about tsunamis as “stimulus”?
It THIS “stimulus”?
Larry Summers thinks so. Here’s Larry, the former director of the White House National Economic Council for President Obama and a strong believer in Keynesian so-called “stimulus”, commenting on the economic impact of the tragic tsunami which has struck Japan…
…It may lead to some temporary increments, ironically, to GDP, as a process of rebuilding takes place. In the wake of the earlier Kobe earthquake, Japan actually gained some economic strength…
This is a shocking statement, or at least it should be. Though he takes pains to wrap this preposterous claim with concern about the loss of life, there is simply no getting around the fact that Mr. Summers is equating destruction with “economic strength”. He is, however, simply following directly in the footsteps of John Maynard Keynes himself who, in his 1936 treatise The General Theory, wrote:
Pyramid-building, earthquakes, even wars may serve to increase wealth, if the education of our statesmen on the principles of the classical economics stands in the way of anything better.
Keynes repeated the “destruction as stimulus” fallacy often. In a 1940 issue of The New Republic, he wrote:
It is, it seems, politically impossible for a capitalistic democracy to organize expenditure on the scale necessary to make the grand experiments which would prove my case — except in war conditions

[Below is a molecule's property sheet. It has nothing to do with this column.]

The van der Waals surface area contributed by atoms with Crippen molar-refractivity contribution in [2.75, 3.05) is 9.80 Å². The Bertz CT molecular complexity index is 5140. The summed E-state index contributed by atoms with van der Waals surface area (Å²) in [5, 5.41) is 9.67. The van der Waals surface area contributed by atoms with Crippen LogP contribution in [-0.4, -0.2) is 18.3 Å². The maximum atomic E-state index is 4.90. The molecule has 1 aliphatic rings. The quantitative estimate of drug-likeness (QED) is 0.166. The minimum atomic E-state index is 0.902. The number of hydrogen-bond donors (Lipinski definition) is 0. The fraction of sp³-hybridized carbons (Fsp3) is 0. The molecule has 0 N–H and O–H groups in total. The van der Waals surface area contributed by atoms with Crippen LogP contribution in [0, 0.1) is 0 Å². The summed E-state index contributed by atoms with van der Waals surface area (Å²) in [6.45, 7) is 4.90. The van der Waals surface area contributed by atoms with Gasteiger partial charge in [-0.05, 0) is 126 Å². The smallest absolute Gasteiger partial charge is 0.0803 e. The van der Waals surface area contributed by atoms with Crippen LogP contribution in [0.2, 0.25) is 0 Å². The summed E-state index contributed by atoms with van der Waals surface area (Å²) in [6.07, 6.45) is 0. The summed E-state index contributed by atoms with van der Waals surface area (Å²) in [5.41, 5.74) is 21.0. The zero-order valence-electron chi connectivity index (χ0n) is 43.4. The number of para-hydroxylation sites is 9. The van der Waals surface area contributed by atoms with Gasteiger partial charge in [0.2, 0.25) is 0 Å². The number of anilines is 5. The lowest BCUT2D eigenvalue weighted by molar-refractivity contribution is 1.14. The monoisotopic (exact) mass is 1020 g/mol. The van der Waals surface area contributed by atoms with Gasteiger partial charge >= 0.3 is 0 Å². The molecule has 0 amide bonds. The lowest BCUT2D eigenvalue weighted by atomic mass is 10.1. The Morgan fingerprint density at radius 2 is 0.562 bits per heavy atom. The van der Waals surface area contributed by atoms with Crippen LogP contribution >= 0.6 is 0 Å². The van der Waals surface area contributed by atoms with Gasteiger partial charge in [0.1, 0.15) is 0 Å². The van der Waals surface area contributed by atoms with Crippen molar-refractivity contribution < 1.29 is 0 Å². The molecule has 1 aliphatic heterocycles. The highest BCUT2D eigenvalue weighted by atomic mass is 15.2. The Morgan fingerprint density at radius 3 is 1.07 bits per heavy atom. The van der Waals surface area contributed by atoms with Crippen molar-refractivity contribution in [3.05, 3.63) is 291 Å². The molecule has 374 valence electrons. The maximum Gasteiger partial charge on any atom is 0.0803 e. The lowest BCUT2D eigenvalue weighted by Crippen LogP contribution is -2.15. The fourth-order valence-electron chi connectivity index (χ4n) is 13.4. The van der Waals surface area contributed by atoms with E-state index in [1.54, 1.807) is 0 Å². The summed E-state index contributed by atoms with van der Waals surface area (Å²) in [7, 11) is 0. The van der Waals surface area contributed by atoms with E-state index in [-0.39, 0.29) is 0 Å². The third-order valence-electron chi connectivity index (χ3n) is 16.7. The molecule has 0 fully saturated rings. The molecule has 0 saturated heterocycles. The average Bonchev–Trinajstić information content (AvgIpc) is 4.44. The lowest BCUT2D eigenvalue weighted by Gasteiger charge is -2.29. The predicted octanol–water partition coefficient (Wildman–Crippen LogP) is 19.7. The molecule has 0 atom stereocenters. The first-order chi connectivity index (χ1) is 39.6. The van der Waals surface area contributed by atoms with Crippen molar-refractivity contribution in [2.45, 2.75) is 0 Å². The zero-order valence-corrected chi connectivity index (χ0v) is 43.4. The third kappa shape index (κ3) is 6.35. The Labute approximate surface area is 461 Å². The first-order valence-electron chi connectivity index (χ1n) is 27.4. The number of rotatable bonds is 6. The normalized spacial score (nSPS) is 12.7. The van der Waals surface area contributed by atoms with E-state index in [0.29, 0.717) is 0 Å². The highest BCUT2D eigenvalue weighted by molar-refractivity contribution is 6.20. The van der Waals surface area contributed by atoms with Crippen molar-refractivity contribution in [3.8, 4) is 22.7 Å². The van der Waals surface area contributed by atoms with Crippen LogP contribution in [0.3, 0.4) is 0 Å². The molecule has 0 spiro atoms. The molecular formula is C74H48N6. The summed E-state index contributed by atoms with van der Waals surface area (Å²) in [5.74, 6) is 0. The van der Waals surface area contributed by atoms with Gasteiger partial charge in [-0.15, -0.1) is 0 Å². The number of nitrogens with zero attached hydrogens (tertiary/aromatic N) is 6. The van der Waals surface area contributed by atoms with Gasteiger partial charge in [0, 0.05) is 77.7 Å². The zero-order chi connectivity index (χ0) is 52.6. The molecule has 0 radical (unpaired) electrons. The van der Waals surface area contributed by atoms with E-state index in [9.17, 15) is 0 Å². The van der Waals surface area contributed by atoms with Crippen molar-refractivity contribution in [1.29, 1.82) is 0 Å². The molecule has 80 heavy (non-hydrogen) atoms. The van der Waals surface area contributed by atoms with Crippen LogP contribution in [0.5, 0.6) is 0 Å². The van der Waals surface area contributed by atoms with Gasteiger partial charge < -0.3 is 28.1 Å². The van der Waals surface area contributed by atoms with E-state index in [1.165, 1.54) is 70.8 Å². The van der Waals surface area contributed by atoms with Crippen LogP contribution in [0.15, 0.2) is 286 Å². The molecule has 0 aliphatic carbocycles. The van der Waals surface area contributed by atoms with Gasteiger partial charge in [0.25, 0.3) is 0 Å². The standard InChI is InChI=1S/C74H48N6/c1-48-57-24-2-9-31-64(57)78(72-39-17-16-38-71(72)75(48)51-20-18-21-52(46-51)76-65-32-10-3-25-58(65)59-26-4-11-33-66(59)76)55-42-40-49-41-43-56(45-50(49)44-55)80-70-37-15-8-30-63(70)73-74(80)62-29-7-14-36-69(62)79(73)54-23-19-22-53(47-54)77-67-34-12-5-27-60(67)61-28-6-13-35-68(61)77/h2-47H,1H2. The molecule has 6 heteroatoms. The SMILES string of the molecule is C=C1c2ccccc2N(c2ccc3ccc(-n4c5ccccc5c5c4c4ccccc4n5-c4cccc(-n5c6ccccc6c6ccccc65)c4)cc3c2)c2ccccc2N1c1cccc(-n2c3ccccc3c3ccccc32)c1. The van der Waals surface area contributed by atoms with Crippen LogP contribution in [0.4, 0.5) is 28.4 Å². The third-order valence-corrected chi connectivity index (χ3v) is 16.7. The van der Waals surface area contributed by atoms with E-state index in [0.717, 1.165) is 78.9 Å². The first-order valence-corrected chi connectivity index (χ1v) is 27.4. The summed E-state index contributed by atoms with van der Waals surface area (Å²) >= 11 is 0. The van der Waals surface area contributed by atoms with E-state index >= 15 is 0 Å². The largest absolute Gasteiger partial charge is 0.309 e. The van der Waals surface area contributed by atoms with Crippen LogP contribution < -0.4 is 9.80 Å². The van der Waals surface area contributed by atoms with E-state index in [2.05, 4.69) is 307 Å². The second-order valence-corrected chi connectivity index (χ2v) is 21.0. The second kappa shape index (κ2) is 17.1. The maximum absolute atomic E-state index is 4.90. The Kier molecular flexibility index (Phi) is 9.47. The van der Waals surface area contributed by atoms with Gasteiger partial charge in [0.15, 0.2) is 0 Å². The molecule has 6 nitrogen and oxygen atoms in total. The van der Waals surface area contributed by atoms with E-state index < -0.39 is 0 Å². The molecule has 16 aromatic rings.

Keynes was renowned for his sharp tongue and quick wit to be sure. But destruction-as-stimulus is not a mere shock-value rhetorical device for expounding the Keynesian doctrine of aggregate spending. No, it is at the absolute CENTER of the ideology. Paul Krugman, ultra-partisan pundit, was and remains so committed to destruction-as-stimulus that he was willing to actually break partisan ranks and agree with former President Bush (another Keynesian):
Hate to say this, but [Bush] is right when he says:
“I think actually the spending in the war might help with jobs…because we’re buying equipment, and people are working. I think this economy is down because we built too many houses and the economy’s adjusting.”
In fact, I’d say that the sources of the economy’s expansion from 2003 to 2007 were, in order, the housing bubble, the war, and — very much in third place — tax cuts.
Krugman also infamously declared the following on September 14th, 2001, regarding the destruction of the 9/11 terror attack:
These aftershocks need not be major. Ghastly as it may seem to say this, the terror attack — like the original day of infamy, which brought an end to the Great Depression — could even do some economic good.
If that doesn’t turn your stomach, it should. It IS as horrible and misguided as it seems. Still, none of this is new for Keynesians. World War II is, almost without fail and as Krugman alludes to above, THE example of Keynesian-style government spending “working”. I can, in fact, recall no other example which is brought out in support of Keynesian economics by its supporters other than WWII.
It’s wrong, of course. Wars only destroy and only stimulate war-related industries at the expense of everything else in the process. And it should be noted that as WWII was ending there was consensus by Keynesians that the economy would fall back into a depression due the enormous drop in spending. In 1943, Super-Keynesian Paul Samuelson wrote: